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Strain rates

The strain rate is the increase in strain per second (microstrain/sec). The Bansal, Yoon & Mahadev study (2) showed the relationship between BGA failures and strain rates. The faster a force is applied to the PCB, the less force is required to damage the UUT. A weak force applied very quickly does more damage than a strong force applied slowly. The study shows that it is possible to repeat  BGA  fractures in production during high-speed flexion tests (>5000 microstrain/sec). At low speeds (about 500 microstrain/sec), they showed that some components even withstood up to 6800 microstrain. However, at high speeds, a strain of 1000 microstrains was enough to damage the components. We suggest a maximum strain of 600 microstrains at all times.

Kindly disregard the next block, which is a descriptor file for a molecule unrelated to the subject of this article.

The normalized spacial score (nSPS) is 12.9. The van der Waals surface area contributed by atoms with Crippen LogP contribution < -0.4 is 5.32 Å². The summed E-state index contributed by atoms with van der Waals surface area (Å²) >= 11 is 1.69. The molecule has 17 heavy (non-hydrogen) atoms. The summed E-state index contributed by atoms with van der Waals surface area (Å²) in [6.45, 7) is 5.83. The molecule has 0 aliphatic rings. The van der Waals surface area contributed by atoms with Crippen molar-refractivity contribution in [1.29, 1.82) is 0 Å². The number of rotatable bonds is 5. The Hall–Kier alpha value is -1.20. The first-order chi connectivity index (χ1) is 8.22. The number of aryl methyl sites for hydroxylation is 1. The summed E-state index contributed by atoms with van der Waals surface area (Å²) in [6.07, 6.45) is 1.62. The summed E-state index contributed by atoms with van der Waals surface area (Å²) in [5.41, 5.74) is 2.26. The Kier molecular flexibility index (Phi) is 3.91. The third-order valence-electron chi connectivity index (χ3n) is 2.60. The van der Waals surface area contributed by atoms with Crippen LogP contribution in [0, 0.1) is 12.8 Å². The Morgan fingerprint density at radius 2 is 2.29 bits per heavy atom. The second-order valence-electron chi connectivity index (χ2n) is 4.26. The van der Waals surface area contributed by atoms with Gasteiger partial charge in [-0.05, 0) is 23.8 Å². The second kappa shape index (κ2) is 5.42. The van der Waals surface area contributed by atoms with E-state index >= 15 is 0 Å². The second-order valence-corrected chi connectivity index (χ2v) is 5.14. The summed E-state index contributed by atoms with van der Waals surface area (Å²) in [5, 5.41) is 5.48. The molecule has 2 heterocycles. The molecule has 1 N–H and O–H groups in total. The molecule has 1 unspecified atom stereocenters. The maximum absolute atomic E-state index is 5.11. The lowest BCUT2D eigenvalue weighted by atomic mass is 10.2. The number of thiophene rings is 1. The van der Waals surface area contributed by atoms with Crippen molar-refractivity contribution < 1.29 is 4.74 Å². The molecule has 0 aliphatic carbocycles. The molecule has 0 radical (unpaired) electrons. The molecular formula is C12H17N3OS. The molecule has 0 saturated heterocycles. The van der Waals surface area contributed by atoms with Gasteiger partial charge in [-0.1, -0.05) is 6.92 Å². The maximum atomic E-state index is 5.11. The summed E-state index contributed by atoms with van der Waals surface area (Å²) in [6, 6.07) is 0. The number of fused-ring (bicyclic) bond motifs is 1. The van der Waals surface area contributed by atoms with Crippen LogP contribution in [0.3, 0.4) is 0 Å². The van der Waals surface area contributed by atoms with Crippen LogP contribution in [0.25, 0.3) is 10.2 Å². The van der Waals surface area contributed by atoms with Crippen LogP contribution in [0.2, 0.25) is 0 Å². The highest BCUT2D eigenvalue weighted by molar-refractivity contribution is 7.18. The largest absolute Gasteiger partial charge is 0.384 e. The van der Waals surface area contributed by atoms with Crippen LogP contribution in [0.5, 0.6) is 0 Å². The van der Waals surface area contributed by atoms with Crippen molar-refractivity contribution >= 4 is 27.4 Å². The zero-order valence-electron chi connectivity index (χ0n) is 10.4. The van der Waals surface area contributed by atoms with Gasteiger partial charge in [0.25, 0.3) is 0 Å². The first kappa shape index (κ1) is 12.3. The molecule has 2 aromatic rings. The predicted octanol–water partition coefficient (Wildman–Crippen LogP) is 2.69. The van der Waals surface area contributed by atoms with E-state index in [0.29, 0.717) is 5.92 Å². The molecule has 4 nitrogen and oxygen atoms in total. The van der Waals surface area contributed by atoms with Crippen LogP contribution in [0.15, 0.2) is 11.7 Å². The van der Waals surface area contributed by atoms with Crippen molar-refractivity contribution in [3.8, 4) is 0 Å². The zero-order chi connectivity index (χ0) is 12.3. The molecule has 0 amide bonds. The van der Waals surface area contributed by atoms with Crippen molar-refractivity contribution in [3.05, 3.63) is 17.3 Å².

Strain rate versus time

In the above graph, the points beyond |5000| should be considered as an indication to a zone where the strain should be less than 600 microstrains. Between the seventh and eighth second, we can see that the strain decelerates to a speed of about -6200 microstrain/sec. In the next graph, we can confirm that these strain values are under the established limit.

Strain versus strain rate

It is thus essential to measure and control the strain rates. The speed at which the probe and vacuum forces are applied to the UUT can be easily controlled by using a vacuum regulator or using more or less supportive springs between the fixture's base and support plates. Only appropriate equipment using strain gages can measure strain rates.

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